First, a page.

27. Hyletic Data.Alphonso Lingis - 1972 - Analecta Husserliana 2:96.
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  28. Nihilism and Noesis: The Contribution of Phenomenology to the Sartrean Analysis of Flaubert.HernÁn Neira - 1991 - Analecta Husserliana 37:367.
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  29. G. K. Uphues, Wahrnehmung u. Empfindung and Ueber die Erinnerung. [REVIEW]T. Whittaker - 1889 - Mind 14:590.
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  30. What is phenomenology?: Glendinning What is phenomenology?Simon Glendinning - 2004 - Think 3 (7):33-42.
    Simon Glendinning explains the mysteries of phenomenology.
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  31. Empfindung und Bewusstsein.B. Carneri - 1894 - Philosophical Review 3:383.
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  32. Welcome to the phenomenological tradition!Lester Embree - 2013 - South African Journal of Philosophy 32 (4):395-399.
    This essay was written on the basis of what I call a ‘happy misunde rstanding’, which is already conspicuous in the first paragraph below. Most misunderstandings have negative consequences. But in this case I was delighted to learn that I was mistaken in believing that phenomenology was just getting going in South Africa, when actually there have been phenomenologists there since before World War II! Why I and my colleagues editing the Encyclopedia of Phenomenology were ignorant of this and failed (...)
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  33. Phenomenology and Deconstruction. [REVIEW]Robert C. Welshon - 1998 - International Studies in Philosophy 30 (2):125-127.
  34. Das Mittelalter - "finstere" Epoche der Frauengeschichte?Hedwig Röckelein - 1993 - Die Philosophin 4 (7):23-32.
  35. Monde de la vie et primordialité chez Husserl.Julien Farges - 2011 - Philosophie 1 (1):15.
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  36. What Does Protention "Protend"?Dieter Lohmar - 2002 - Philosophy Today 46 (Supplement):154-167.
  37. Dan Zahavi, ed. , The Oxford Handbook of Contemporary Phenomenology . Reviewed by.Jack Reynolds - 2013 - Philosophy in Review 33 (6):500-506.
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  38. Robert Denoon Cumming, Phenomenology and Deconstruction.Irene E. Harvey - 2003 - Philosophy in Review 23 (2):91-93.
  39. Dagfinn f0llesdal.Referential Opacity & Modal Logic - 1998 - In J. H. Fetzer & P. Humphreys (eds.), The New Theory of Reference: Kripke, Marcus, and its Origins. Kluwer Academic Publishers. pp. 270--181.
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  40. 13/the history and phenomenology of science is possible.Lester Embree - 1981 - In Stephen Skousgaard (ed.), Phenomenology and the Understanding of Human Destiny. University Press of America. pp. 215.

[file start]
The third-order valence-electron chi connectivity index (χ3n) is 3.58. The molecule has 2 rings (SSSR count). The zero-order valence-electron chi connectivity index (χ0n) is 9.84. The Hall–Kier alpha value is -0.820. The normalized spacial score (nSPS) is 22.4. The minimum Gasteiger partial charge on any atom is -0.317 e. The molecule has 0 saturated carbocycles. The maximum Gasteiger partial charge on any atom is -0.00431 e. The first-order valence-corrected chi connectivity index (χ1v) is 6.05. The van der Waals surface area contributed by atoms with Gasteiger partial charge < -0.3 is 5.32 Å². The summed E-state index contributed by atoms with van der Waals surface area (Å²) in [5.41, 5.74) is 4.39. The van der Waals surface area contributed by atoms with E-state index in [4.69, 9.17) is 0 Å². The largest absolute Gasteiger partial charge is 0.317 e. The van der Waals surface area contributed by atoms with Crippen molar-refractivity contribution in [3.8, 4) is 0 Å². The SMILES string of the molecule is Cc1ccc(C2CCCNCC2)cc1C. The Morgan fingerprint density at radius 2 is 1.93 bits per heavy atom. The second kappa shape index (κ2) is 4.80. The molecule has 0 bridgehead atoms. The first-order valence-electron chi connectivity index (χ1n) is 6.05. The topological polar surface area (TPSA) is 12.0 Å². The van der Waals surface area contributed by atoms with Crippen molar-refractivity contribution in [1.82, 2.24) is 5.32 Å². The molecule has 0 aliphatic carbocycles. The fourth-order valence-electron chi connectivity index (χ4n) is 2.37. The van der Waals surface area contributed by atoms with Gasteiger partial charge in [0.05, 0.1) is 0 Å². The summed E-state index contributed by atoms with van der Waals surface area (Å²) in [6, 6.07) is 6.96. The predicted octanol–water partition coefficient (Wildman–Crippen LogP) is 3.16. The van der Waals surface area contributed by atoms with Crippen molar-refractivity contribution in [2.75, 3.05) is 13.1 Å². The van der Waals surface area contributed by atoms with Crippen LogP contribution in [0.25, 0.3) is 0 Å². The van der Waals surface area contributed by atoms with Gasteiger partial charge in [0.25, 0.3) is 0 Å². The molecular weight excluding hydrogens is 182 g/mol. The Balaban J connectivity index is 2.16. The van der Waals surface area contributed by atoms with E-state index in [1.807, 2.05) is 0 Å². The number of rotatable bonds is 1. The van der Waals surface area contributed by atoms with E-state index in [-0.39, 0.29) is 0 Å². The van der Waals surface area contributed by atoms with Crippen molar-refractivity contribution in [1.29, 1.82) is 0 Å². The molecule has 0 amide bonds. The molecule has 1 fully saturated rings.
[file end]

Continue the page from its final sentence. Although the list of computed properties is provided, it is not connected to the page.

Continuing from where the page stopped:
41. 13/the history and phenomenology of science is possible.Alexandre Koyre & Discovering Plato - 1981 - In Stephen Skousgaard (ed.), Phenomenology and the Understanding of Human Destiny. University Press of America. pp. 1--215.
  42. On the Elusive Nature of the Human Self: Divining the Ontological Dynamics of Animate Being.Maxine Sheets-Johnstone - 2011 - In J. Wentzel Van Huyssteen & Erik P. Wiebe (eds.), In search of self: interdisciplinary perspectives on personhood. Grand Rapids, Mich.: W.B. Eerdmans. pp. 198.
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  43. The Second Phenomenology.Anna-Teresa Tymieniecka - 1959 - In For Roman Ingarden. 'S-Gravenhage, M. Nijhoff. pp. 1--5.
  44. Phenomenology.Allan Casebier - 1998 - In Michael Kelly (ed.), Encyclopedia of aesthetics. New York: Oxford University Press. pp. 3--485.
  45. Husserl and Sartre: from Phenomenology to Integral Humanism in Man's Self-Interpretation-in-Existence: Phenomenology and Philosophy of Life. Introducing the Spanish Perspective.P. Marquez Vergara - 1990 - Analecta Husserliana 29:437-459.
  46. Phenomenological Ethics, A Historical Outline.J. Bengtsson - 2002 - Analecta Husserliana 80:520-531.
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  47. Phenomenology in Henri Ey's Work and French Psychiatry.J. Garrabe - 2002 - Analecta Husserliana 80:669-678.
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  48. Ecology of Scientific Consciousness.S. S. Bernow & P. D. Raskin - 1976 - Telos: Critical Theory of the Contemporary 1976 (28):125-143.
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  49. The Phenomenology of Fucking.M. Kosok - 1971 - Telos: Critical Theory of the Contemporary 1971 (8):64-76.
  50. Towards a New Phenomenology.E. Paci - 1970 - Télos 1970 (5):58-81.